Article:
Muscle Mustangs & Fast FordsEvents
10-Second Ford Mustang Cobra Combat
It was nitrous Pete Misinsky vs. Jim D'Amore in a supercharged SVT slugfest
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This wasn't your typical Muscle Mustangs & Fast Fords Shootout. This was little more than a good, old-fashioned East Coast street race. We rented Atco Raceway to give you official elapsed times, but we would have been better off having it at the Hole in Newark.
The idea was exciting: Take the two quickest '03 street Cobras in captivity (conveniently located less than 90 minutes from our office) and pair them up for a dragstrip brouhaha. In the Red corner was Nitrous Pete Misinsky, a mainstay in the Mustang hobby since day one. He used to terrorize the Garden State in a nitrous-slurping '71 Mustang, but when the EFI craze took off, he jumped right in. Pete has won numerous sanctioned events, a whole lot more under cloak of darkness, not to mention the NMCA Limited Street championship in 1997 (winning 11 of 12 races).
Pete has been away from full-time racing for a couple of years; despite his success, the financial considerations put quite a strain on his bank account. It also diverted his attention away from his shop, PJ's Performance in Vineland, New Jersey. But the '03 SVT Cobra grabbed his attention in a big way. It was not long before the red coupe you see here was in his possession and headed for the kind of abuse only a hyperactive, gear jamming, straight-for-the-jugular guy, like Pete, can subject it to.
Going against Nitrous Pete on this day (in the Grey corner) was Jim D'Amore, former boxer, procurer of impossible parts and currently one of the foremost experts in the country when it comes to tuning Modular Mustangs and Lightnings. As proprietor of JDM Engineering in Freehold, New Jersey, D'Amore is responsible for many of the quickest 5.4 Lightnings in the world, with his own capturing the crown in our 13-way Shootout in the February issue. To the best of our knowledge, that black truck (10.50 at 128 at 4,680 pounds) is the quickest full-bodied street Lighting in the land.
When the '03 Cobras hit the street, it was D'Amore who pitched in and helped get our SVT test car to go 11.6s at 119 when the other magazines were still trying to figure out how to make them go 12s. That he knows what he's doing is evident by the fact the convertible you see on these pages ran a best of 10.92 before our event at a race weight of over 4,000 pounds. Not a bad daily driver!
In the weeks leading up to the race, there was plenty of smack being thrown down, accusations of cheating, and general mistrust amongst the competitors. The phones in our office were ringing off the hook--is this legal, is that legal, does he have this on his car, and on and on. You'd have thought the race was for $100,000 bucks. No, there were no greenbacks involved. Hell, this was for something more important than money--it was for bragging rights. And in this Garden State brawl, that was everything.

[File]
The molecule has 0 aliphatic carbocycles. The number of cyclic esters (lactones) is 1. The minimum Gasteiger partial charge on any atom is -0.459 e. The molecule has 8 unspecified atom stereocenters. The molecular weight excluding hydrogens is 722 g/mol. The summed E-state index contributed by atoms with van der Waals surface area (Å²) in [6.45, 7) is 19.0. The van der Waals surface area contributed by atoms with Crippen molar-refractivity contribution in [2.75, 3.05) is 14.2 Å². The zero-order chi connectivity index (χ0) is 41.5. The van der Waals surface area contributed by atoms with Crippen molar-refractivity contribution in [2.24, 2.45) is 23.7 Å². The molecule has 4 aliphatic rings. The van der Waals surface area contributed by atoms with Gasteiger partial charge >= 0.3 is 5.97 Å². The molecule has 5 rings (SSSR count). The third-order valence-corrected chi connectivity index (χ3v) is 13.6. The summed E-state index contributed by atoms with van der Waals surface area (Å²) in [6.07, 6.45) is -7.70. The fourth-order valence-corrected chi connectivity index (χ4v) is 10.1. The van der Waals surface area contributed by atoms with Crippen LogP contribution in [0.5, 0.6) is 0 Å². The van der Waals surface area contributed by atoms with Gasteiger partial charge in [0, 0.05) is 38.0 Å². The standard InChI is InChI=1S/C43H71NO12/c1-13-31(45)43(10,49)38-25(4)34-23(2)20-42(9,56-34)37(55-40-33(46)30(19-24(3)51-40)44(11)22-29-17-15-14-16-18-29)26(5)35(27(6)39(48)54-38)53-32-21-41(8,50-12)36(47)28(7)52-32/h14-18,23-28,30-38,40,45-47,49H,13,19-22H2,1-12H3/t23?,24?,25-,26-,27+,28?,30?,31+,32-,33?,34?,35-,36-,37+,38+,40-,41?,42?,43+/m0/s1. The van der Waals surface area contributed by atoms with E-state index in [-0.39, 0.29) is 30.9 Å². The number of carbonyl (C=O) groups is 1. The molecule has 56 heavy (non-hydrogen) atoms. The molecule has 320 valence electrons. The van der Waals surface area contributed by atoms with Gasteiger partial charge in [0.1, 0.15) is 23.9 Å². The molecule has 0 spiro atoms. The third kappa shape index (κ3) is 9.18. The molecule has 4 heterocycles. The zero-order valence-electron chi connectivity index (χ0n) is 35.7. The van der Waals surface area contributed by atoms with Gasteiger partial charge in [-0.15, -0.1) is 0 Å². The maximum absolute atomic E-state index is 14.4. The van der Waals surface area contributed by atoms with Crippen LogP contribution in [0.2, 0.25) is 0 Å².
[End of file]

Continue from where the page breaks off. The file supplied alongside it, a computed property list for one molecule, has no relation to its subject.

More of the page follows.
Of course, this being a glorified street race and dealing with the characters involved, things didn't exactly go as planned. The rules (such as they were) called for factory six-speed transmissions, so naturally Nitrous Pete showed up with a manual valve body automatic and a lockup converter. Do we send everyone home and hope the readers don't mind a blank cover? Not likely.
Since we were attempting this in the middle of winter in New Jersey, the temperature was a robust 24-degrees Fahrenheit when we arrived at the track that fateful morning, with the windchill giving us single-digit thrills. The temperature climbed to a balmy 28 by the first time shot, and hit a positively toasty 32 degrees peak during eliminations. (You always know you're in trouble when there is ice in the burnout box.) Would there be enough heat in the track for the cars to run safely? Would the starting line have enough bite to hold a stock Cobra (let alone two cars with a combined 1,100 rear-wheel horsepower or so)? Atco Raceway's Joe Sway Sr. did a remarkable job of prepping the track. After one or two passes the track was ready for serious action.
Don't even ask us about the nitrous situation. Can I run it? If he's running it, I'm running it. Who was hiding what? His blower's not stock. Did I mention we were freezing our lug nuts off? Before the day was over, we saw Joe Amato from Downs Ford Motorsport and, from the "Where Are They Now?" file, "Radical" Craig Radovich. The only guest missing was Rod Sterling from The Twilight Zone.
Meet The Meat
Since Nitrous Pete showed up at the track before D'Amore, we'll tell you about his red ride. Actually, there's not a lot to tell, at least when it comes to the engine. Everything from the oil pan to the cams is Ford-factory issue. The only change here is a Billet Flow oval throttle body.
So where does the power to run 10s come from? Boost, baby, and lots of it. Twenty-three psi on the day of our test, to be precise. How does Pete do this? He employs Metco pulleys to get the numbers up and Billet Flow idler pulleys to ensure the belts don't slip. On this day, those belts were tighter than a clam's butt. On the dyno, Nitrous claims the idler pulleys were worth 30 hp by themselves.
Normally, this would generate extreme heat and blower speeds that would be fatal. To combat the former, Misinsky rigged up a Vortech Aftercooler reservoir, filled it with ice and water before every run, and pumped it through the factory intercooler to bring the charge temps down. As for the latter, Pete admitted turning the factory blower at that rpm was a certain way to grenade it and would neither recommend nor try it again. But drastic times do, indeed, call for drastic measures, and the frigid H2O allows the Eaton 110 to make more than just heat at that boost level.
Tuning comes from a stock ECM and an assortment of Diablosport computer chips. The red Cobra has 50 runs on the dyno to get it tuned to the max and Pete showed up at the track with a handful of them for altered states of tune, including different levels of nitrous--more on this later.
Also helping the Cobra on its way to the 10-second zone are Kooks headers with 1 3/4-inch diameter tubes, breathing into an PJ's Performance custom-fabricated 3-inch, catalytic X-pipe and Flowmaster 3-inch, cat-back exhaust. All told, Pete claims a resounding 680-rear-wheel horsepower at 740 lb-ft of torque with an 80-shot of spray. (Pete feels these numbers may be a bit exaggerated because the tires were spinning on the chassis dyno.) A neat trick was Pete's bypassing of the power steering, which may have increased effort quite a bit, but it did the same for the horsepower level.
Aside from how mind altering that power level is, what does that say about the robust nature of the factory Cobra short-block?